Community & Current Events

Interview with author Camilla Gibb

By: Dayna Boyer

Author: Canadian Living

Community & Current Events

Interview with author Camilla Gibb

By: Dayna Boyer

Our May Book Club pick is Sweetness in the Belly by Camilla Gibb, the story of an English girl brought up by African Muslims and trying to find her place in the world. We chatted with the author about Ethiopia, 9/11, and why she waited to write this story.

Canadian Living: You spent a year in Ethiopia during your PhD. What sparked your initial interest in the country?

Camilla Gibb: It started with a friendship. When I was an undergraduate, I met and became very good friends with a young Ethiopian woman who had just arrived in Toronto by way of a refugee camp in Kenya.

The friendship was important and enlightening, opening my eyes to a part of the world I'd had no contact with before. For most of us, our introduction to Ethiopia is through pictures of famine victims in the media. This friendship opened the door to the complexities of a world beyond those pictures.

CL: Why did you wait so long after your time in Ethiopia to write this book?

CG: My thesis depressed me because I felt all the humanity had been expunged in the name of bigger theoretical statements. All the colour and texture and flavour of the place were missing. As were the people and their stories -- the things that moved me while I lived there for a year with a local family.

I knew I wanted to "revisit" Ethiopia, but I didn't know the form this would take. I could have adopted a child from Ethiopia, or started an NGO, but being a fiction writer, I suppose I did the thing that was most natural to me and wrote a novel.

It took time though, to forget some of the “facts” and learn a new way, a nonacademic way of telling stories. I had to write two novels first and figure out who I was as a writer before I was ready to take on something this big and complex.

CL: How hard was it to separate yourself from your thesis enough to write a fictional story, but not enough to hinder telling a realistic story?

CG: I had to really work against the impulse to “explain” everything and figure out how to convey information (historical, ethnographic) through the lived experiences of the characters. It was as simple (and as difficult) as asking myself: how can I "show” rather than “tell” this?

CL: How did September 11, 2001, affect the way you wanted the reader to understand Islam?

CG: I started this book in 2000, and I would have been writing about Islam and Muslims, regardless of September 11th. As I was writing and the events of the world unfolded, I began to think that what I was writing was so much “softer” and loving and more colourful and complex than any depiction of Islam I was seeing in the media. Islam, like any religion, is a moral code, a set of guidelines for being good in the world, a shared set of values and beliefs for living in groups. The Muslim world is immensely diverse, and I have simply tried to illustrate some of that diversity by describing how it is practiced and understood in one place in a particular time. One's relationship to faith also changes over time, and over geography, particularly when one is forced into a non-Muslim environment. So I explore how several characters have to renegotiate that relationship in exile.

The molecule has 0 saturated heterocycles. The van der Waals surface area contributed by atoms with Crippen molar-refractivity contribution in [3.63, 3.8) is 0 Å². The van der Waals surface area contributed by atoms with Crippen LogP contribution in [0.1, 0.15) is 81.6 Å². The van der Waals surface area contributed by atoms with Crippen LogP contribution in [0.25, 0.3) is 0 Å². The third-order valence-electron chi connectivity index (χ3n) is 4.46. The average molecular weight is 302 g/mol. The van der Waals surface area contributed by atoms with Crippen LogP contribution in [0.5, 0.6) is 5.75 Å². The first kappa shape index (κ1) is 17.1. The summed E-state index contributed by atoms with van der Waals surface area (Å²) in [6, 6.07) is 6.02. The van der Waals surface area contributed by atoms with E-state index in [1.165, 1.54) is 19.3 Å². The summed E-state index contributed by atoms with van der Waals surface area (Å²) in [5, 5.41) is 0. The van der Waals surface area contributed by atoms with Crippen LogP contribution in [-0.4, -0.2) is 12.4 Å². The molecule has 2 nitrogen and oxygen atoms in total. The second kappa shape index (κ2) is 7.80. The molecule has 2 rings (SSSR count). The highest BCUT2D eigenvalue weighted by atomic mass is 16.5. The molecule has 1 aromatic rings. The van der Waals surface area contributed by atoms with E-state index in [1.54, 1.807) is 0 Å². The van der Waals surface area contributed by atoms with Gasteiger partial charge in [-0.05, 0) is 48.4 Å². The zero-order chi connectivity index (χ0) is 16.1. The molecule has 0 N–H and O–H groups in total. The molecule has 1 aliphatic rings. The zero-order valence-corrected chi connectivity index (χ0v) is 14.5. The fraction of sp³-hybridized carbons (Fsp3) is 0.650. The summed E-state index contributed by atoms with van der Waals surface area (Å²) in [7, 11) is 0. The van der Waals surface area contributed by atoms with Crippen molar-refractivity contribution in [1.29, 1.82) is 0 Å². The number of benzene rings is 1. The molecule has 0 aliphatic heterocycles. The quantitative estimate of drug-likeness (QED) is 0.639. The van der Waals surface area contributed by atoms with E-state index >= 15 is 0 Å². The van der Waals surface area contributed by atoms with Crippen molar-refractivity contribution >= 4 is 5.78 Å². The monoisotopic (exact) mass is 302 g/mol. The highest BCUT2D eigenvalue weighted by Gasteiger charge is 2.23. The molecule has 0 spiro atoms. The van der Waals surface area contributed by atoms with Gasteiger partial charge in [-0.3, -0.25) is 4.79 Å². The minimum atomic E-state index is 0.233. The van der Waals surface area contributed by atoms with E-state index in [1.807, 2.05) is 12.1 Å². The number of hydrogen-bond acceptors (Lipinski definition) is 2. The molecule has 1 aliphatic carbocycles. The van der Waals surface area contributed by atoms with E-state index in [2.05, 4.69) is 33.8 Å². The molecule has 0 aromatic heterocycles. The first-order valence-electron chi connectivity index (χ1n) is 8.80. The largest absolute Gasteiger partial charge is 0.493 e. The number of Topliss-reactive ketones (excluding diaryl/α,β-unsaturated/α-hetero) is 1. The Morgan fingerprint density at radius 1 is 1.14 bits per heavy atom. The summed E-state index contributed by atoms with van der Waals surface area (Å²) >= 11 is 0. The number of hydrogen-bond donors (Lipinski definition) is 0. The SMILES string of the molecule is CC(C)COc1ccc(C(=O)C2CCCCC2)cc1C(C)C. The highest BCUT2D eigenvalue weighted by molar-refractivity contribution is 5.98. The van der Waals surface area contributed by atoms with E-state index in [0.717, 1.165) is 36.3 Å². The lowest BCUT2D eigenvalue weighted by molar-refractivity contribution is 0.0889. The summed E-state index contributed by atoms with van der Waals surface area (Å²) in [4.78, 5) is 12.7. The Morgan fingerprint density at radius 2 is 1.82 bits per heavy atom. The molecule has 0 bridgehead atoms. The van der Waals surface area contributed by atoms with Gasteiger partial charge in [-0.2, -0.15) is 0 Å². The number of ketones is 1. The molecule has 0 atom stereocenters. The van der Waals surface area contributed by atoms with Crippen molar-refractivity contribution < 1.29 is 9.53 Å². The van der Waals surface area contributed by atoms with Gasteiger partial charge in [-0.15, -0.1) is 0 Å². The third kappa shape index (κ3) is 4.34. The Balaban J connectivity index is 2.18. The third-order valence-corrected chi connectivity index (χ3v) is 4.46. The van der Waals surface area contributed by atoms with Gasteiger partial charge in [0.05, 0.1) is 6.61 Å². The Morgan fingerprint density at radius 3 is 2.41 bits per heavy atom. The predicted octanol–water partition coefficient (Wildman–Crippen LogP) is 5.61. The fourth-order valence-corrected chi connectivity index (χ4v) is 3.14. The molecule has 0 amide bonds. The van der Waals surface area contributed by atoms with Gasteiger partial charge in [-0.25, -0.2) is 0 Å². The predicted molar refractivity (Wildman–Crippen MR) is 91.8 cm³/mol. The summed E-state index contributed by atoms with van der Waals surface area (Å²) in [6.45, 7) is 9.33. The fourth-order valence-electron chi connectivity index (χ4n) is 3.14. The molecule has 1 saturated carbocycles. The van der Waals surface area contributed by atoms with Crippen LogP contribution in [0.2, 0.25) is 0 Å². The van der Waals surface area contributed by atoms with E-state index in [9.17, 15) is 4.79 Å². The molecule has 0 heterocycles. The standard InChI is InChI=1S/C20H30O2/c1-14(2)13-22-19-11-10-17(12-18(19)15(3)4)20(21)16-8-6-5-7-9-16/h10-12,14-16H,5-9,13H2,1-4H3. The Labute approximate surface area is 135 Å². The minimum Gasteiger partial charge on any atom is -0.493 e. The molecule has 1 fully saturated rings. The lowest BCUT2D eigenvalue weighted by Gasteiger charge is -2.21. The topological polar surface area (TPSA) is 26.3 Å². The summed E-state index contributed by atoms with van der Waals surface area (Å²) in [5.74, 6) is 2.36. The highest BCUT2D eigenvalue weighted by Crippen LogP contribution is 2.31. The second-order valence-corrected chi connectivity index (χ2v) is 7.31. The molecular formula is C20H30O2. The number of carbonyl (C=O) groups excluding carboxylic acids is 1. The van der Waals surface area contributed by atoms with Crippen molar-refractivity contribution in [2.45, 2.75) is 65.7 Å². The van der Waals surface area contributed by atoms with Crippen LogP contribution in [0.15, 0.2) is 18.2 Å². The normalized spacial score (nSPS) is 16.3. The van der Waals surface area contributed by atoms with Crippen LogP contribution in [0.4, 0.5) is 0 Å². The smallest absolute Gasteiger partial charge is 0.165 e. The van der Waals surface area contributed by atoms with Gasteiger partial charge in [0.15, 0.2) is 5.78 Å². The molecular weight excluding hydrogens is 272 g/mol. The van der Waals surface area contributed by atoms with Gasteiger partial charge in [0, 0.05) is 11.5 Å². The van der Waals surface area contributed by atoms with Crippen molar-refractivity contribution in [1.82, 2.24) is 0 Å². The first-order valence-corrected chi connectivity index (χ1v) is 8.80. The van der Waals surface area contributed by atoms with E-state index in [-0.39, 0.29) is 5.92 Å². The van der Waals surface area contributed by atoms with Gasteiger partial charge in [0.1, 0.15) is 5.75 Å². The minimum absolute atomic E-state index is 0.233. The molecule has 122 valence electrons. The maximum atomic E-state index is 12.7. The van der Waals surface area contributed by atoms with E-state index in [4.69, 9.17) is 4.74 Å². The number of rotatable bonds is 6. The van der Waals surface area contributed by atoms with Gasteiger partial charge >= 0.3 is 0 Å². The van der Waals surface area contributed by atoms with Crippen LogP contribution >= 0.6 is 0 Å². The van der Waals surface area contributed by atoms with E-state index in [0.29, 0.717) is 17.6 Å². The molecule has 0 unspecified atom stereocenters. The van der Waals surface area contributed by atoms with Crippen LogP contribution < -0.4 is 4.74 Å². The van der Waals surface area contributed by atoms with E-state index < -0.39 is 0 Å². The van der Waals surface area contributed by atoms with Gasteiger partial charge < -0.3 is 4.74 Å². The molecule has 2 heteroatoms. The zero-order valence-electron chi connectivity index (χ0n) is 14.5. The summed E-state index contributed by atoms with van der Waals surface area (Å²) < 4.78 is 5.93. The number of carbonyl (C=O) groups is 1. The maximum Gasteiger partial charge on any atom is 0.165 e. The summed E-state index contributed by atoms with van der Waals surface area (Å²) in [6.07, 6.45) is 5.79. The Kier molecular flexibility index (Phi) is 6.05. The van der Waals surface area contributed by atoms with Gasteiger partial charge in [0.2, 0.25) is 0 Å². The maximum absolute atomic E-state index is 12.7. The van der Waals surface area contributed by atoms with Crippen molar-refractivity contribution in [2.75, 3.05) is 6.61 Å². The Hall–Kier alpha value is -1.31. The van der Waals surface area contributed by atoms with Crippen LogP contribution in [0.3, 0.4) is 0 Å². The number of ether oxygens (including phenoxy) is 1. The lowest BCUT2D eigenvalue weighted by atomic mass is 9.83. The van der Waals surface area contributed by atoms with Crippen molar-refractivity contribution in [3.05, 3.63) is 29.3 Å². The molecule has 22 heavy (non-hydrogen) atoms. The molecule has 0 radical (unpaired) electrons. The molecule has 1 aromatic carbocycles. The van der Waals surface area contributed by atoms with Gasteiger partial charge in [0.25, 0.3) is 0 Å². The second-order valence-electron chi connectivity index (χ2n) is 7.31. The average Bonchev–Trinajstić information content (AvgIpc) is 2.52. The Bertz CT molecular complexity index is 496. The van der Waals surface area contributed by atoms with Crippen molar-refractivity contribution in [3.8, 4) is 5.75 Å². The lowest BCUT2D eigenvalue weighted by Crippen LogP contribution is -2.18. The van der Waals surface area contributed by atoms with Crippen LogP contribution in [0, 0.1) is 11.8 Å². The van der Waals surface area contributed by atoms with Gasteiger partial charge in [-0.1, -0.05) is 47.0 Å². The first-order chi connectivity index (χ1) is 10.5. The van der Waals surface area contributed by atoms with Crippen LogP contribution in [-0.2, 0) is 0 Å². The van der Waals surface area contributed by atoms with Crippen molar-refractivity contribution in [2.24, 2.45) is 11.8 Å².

CL: The original story was written from a child's perspective. What was lost and/or gained by making Lilly older?

CG: A child doesn't have to have opinions, be knowledgeable or informed, or make decisions. I was avoiding making comment on serious issues by keeping Lilly as a child. Forcing her to grow up forced me to grow up as a writer and, I think, as a person. Up until that point I had always retreated with the defence “but I'm just an artist” -- meaning not a spokesperson, but a neutral filter. But that was a cop-out. Art is often a comment on the world. My characters are not spokespeople for me -- they have varied opinions, not all of which I agree with -- but they are engaged in important debates.

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CL: Why was it essential to the story that Lilly be an outsider experiencing the culture in Harar?

CG: I wanted the “foreign” to be experienced, rather than explained or judged. The reader is being introduced to this culture along with Lilly.

CL: How did you prepare in order to tell the juxtaposed storyline of Lilly¹s
experience as a refugee and immigrant in London?